Sound Deadening

Sound insulation treatment you can add to a car or a room that helps soundproof it. Sound Deadening works by dampening the resonance your car creates from all the vibrations and external road noise created while driving.

Sound Processor

A device that connects to your head unit and removes unwanted sounds so the signal sent to your amplifier is clean, resulting in drastic sound improvements.


The pattern of disturbance caused by the movement of energy traveling through a medium, such as air or water as it propagates away from the source.

SPL (Sound Pressure Level)

The measure of the loudness of sound. It’s a logarithmic scale that allows us to represent the sound pressure of a sound relative to a reference pressure. The reference sound pressure is typically the threshold of human hearing.


The accuracy with which a stereo system converts audible information compared with the original recording space and the placement of the artists within it.

Subsonic Filter

Basically a HPF filter for your subwoofers and attenuate frequencies so low that your subwoofer cannot reproduce them or that humans are incapable of hearing.


A loudspeaker made specifically to reproduce low audio frequencies that we call bass and sub-bass, generally below 125 Hz that other speaker types cannot reproduce.


Time Alignment

Time Alignment is a feature that allows you to delay the output of the closest speakers to you so that the acoustics from every speaker reaches your ears at the same time. You can get this feature on good quality Equalizers and Digital Signal Processors.

Total Harmonic Distortion (THD)

A measurement of the harmonic distortion present in a signal. THD is expressed in %, and anything under 1%, most listeners will not hear any distortion. Some musicians and audiophiles, however, may notice that level of distortion.


Also known as a Treble Speaker, a tweeter is small driver meant to reproduce high audio frequencies, typically from around 2 kHz to 20 kHz, which is considered to be the upper limit of human hearing.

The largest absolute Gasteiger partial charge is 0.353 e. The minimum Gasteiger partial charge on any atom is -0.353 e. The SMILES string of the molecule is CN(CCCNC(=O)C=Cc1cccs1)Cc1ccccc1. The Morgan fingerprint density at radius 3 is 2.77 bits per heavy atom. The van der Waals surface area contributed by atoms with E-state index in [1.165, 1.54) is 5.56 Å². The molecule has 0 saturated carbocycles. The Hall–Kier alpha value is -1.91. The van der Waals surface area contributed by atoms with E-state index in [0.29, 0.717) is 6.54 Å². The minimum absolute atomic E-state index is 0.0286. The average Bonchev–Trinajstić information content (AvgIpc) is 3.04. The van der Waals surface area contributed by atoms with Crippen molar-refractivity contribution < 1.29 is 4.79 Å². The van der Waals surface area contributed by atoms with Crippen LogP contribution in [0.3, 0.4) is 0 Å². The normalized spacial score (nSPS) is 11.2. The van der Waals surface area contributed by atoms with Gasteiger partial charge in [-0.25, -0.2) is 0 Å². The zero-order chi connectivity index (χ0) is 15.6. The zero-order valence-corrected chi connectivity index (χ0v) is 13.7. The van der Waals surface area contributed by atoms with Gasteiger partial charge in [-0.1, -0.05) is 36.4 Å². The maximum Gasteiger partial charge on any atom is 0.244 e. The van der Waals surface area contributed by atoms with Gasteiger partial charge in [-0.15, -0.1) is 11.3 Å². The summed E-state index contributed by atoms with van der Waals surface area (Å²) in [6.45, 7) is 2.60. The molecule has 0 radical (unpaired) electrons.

Voice Coil

A coil of wire that is attached to the apex of a driver and takes in the electrical energy coming from the amplifier and converts it into acoustical energy or mechanical motion.


Watt (W)

The basic practical unit for measuring electrical power. The Watts of a loudspeaker is the effect that a loudspeaker can withstand under specific conditions.

Watt’s Law

Defines the relationship between power, voltage and current and states that the power in a circuit is a product of the voltage and the current. P=IV

You can use Watt’s law to find or calculate the voltage, power, ampere, and resistance. It can also be combined with Ohm’s Law to get many useful formulas including P=I2R and P=V2/R.


The distance a cycle of sound or electromagnetic wave travels from point to point.

Wiring Harness

A bundled system of wires used to keep many wires or cables organized. The wires are cut to the same length, bundled and clamped to terminal or connector housings to form a single piece. For example, the many small different color wires that we connect to the back of a head unit.

Wire Gauge

The measurement of a wire, either its diameter or cross-sectional area. The gauge of a wire determines how much current can flow through it, and it also determines the resistance of the wire and its weight per unit of length. Wire gauge is usually specified in AWG, with lower numbers being thicker wire.


A loudspeaker that is well suited for reproducing low and midrange frequencies from 50 Hz to 1000 Hz. They’re typically 4-8 inches in diameter when used in car audio applications. Woofers do most of the work in reproducing the frequencies you hear.



The distance a speaker can move while keeping a constant number of voice coil windings inside the magnetic gap of the speaker.


Leave a Comment